- The Indigenous Peoples of Biafra (IPOB) recently listed some people it alleged helped the federal government to apprehend Nnamdi Kanu
- One of those listed is the Anambra state governor, Chief Willie Obiano, who has vehemently denied it
- The governor stated that he has no powers to influence the decisions of Nigeria's security agencies
Awka - Anambra state governor, Chief Willie Obiano, has denied involvement in the rearrest and extradition of Mazi Nnamdi Kanu.
Obiano who spoke through his spokesman, Mr. James Eze, in a press statement seen by Legit.ng, said there was no truth that Obiano and some other people mentioned by the Indigenous Peoples of Biafra (IPOB) worked to deliver Kanu to the Buhari-led federal government.
Obiano denies plotting against Kanu
The statement read in part:
“The governor of Anambra state had no hand in any plot against Mazi Nnamdi Kanu. The report is, therefore, a deliberate act of mischief that should be ignored by the general public.”
Ngige also exonerate himself of such plots
Similarly, the minister of labour and employment, Chris Ngige, has denied being involved in the operation that led to the arrest of Kanu.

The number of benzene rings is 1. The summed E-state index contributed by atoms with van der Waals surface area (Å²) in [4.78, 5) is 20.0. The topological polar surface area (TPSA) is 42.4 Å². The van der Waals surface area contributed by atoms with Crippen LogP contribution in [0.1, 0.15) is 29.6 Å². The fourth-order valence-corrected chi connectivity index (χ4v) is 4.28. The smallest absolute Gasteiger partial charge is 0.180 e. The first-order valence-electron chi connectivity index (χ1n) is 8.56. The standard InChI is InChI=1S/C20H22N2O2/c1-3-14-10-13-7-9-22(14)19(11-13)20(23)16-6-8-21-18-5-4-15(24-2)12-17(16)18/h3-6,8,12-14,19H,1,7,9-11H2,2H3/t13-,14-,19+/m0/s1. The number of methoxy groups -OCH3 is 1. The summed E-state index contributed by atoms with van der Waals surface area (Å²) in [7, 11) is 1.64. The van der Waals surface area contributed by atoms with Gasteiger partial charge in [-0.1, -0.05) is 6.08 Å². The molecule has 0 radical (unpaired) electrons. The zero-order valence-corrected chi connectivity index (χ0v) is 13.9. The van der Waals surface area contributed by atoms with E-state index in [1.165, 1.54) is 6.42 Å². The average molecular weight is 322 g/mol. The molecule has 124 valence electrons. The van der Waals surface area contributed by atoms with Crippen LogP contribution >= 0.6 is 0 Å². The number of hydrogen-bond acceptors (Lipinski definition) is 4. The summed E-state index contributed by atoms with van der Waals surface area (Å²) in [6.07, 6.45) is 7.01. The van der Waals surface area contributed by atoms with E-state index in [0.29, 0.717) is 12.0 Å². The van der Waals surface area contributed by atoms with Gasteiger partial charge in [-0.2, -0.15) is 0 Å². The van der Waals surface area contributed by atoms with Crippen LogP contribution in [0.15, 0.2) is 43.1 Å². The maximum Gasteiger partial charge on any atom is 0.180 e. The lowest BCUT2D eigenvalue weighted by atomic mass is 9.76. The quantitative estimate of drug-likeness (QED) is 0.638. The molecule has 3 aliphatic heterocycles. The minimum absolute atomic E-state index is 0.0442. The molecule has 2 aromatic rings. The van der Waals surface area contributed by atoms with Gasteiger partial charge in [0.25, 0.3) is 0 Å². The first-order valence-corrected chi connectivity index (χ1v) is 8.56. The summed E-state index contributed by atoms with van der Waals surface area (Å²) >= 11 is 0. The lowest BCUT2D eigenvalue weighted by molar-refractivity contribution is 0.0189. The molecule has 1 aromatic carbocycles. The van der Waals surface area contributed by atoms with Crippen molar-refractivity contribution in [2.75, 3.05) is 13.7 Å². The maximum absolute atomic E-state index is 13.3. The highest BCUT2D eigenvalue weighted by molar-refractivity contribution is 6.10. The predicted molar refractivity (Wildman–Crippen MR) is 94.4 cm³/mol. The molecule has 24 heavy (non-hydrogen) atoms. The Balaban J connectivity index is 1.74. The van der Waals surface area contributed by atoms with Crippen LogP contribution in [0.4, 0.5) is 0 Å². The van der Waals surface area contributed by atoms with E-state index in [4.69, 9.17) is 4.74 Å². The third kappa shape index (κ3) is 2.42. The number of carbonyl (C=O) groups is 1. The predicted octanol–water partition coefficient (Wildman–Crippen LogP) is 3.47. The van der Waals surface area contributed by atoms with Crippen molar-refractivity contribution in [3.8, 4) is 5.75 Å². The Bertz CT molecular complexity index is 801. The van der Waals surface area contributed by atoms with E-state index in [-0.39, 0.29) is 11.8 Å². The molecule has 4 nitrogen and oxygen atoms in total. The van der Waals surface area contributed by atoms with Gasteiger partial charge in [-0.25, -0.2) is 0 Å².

Ngige in a statement issued through his media office on Saturday, July 17, told IPOB to stop linking him to the re-arrest of its leader.
He said the operation that led to the arrest of Kanu falls within the mandate of the Nigerian security and intelligence agencies and not the labour ministry.
In a related development, the Attorney-General of the Federation and Minister of Justice, Abubakar Malami, SAN on Monday, July 12 reacted to the stance of the apex Igbo socio-cultural group, Ohanaeze Ndigbo, to monitor the trial of Kanu.
Malami, in a statement signed by his media aide, Umar Gwandu and seen by Legit.ng, welcomed the formation of the legal team by the group.
The chief law officer of Nigeria maintained that the decision by the Igbo group is in line with the doctrine of the right of fair hearing that is rooted in Section 36 of the Constitution of the Federal Republic of Nigeria.